Imagine this — a typical Tuesday morning, the corporate network is down. A few years ago, this would have sent offices into panic mode, leaving employees helpless to act until the IT department fixes the problem. Not anymore — today’s employees have their email and diaries on their smart phones, client lists on their Blackberrys and documents on their iPads. What started as organisations tolerating the odd iPhone and tablet at the workplace is rather reluctantly evolving to a Bring Your Own Technology (BYOT) culture.
Recent research by IDC reflects the trend of accelerated use of consumer-style technology for work purposes, although large organisations have not yet implemented programs to proactively manage, support and secure these technologies due to limited resources and the scope of end-user demands.
Nearly 28 per cent of Australian workers use iPhones for work, 25 per cent use iPads and other tablets, and over 20 per cent use Twitter and Facebook at work. IDC also estimates that over the next decade, IT managers will have ten times the number of servers to deal with, 50 times the amount of data, 75 times the number of files — and only one additional person to help them.
Data is being created and replicated at a rate faster than Moore’s Law predicted for computing power. It is not just the quantity of data but the nature of data that is changing. It comes in huge unstructured data sets, becoming known as ‘big data’ and replicates at phenomenal speed. Many IT managers may feel exasperated at the monumental task they face in simply taming the deluge of data, but there is potentially huge payback in the form of big data analytics.
So where is all this data coming from? In 2009, mobile internet users numbered 450 million. By 2013, this is predicted to rise to over one billion. Social media services generate vast quantities of unstructured data as online conversations proliferate. Use of social media applications in the Australian workplace varies from 20 per cent of employees to nearly 44 per cent of the workforce. Downloadable software applications allow people to do virtually everything from their smart phones, while geospatial applications like Google Maps generate vast quantities of transient data every day.
Just keeping up with the processing and storage requirements of this data tsunami is a weighty task in itself. Extracting meaningful intelligence from colossal amounts of data is an entirely different challenge. Big Data is where the real value lies for businesses and where forward-thinking IT professionals can prove their worth. However, Big data requires a different treatment and substantially more powerful technology to manage and manipulate than traditional architectures deliver.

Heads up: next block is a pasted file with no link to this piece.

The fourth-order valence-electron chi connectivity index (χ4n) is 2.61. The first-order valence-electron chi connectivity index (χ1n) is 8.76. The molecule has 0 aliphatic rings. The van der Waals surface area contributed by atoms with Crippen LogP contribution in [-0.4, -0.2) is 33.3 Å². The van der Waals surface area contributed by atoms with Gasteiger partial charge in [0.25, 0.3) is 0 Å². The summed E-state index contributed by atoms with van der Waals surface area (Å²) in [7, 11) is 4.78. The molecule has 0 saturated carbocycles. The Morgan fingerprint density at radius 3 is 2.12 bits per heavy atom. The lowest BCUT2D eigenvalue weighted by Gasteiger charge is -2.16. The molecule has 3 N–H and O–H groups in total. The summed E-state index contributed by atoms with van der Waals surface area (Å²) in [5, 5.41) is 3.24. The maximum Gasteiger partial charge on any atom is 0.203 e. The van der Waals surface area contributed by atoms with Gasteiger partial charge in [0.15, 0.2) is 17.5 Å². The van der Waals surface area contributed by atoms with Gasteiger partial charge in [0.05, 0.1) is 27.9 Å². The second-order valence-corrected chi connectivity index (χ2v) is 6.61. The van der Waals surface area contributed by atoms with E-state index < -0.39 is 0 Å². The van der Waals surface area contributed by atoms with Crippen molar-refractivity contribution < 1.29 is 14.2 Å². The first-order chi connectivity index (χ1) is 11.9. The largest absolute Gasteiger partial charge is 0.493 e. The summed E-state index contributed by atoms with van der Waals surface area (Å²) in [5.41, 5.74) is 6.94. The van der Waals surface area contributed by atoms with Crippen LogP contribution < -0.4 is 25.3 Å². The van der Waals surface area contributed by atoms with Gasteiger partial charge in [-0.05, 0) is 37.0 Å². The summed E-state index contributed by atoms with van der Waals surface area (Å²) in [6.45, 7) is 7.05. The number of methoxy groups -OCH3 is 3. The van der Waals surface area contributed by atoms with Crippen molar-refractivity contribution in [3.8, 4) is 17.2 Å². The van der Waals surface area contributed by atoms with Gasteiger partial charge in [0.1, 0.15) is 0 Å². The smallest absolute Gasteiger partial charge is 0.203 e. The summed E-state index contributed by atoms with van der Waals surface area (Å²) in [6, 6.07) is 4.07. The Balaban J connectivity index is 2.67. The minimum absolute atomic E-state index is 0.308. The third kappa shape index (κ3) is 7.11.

So where should one start when it comes to extracting value from the digital universe? As a first step, it is crucial to devise business strategies to understand and interpret the data and define the resulting tangible business benefits. Then invest in the technologies needed to enable the collection, storing and analysis of the required data sets.
Big data analysis literally allows organisations to trend, cross-reference and correlate disparate sets of structured, semi-structured and unstructured data to find new competitive ‘sweet spots’. For example, mortgage companies could reduce lending risk by overlaying application data with foreclosure data in a geospatial context; retailers could aggregate social networking information, blog content and analyst research with socio-demographic data to identify buying trends and motivations for customer loyalty; law enforcement organisations could apprehend many more suspects by evaluating CCTV video footage, photographic evidence, police records, social media comments and other information sources all together.
Get it right and the potential gains are significant including faster routes to market, increased access to new customers, more insightful recruitment, improved marketing effectiveness and increased profitability.
Make no mistake. Business intelligence from big data is big business. It can turn IT from a cost centre into a profit centre. It can drive your differentiation. It could well determine the winners and losers over the next decade! Is that a possibility any IT professional can risk ignoring?
Clive Gold is the marketing CTO EMC Australia and New Zealand.
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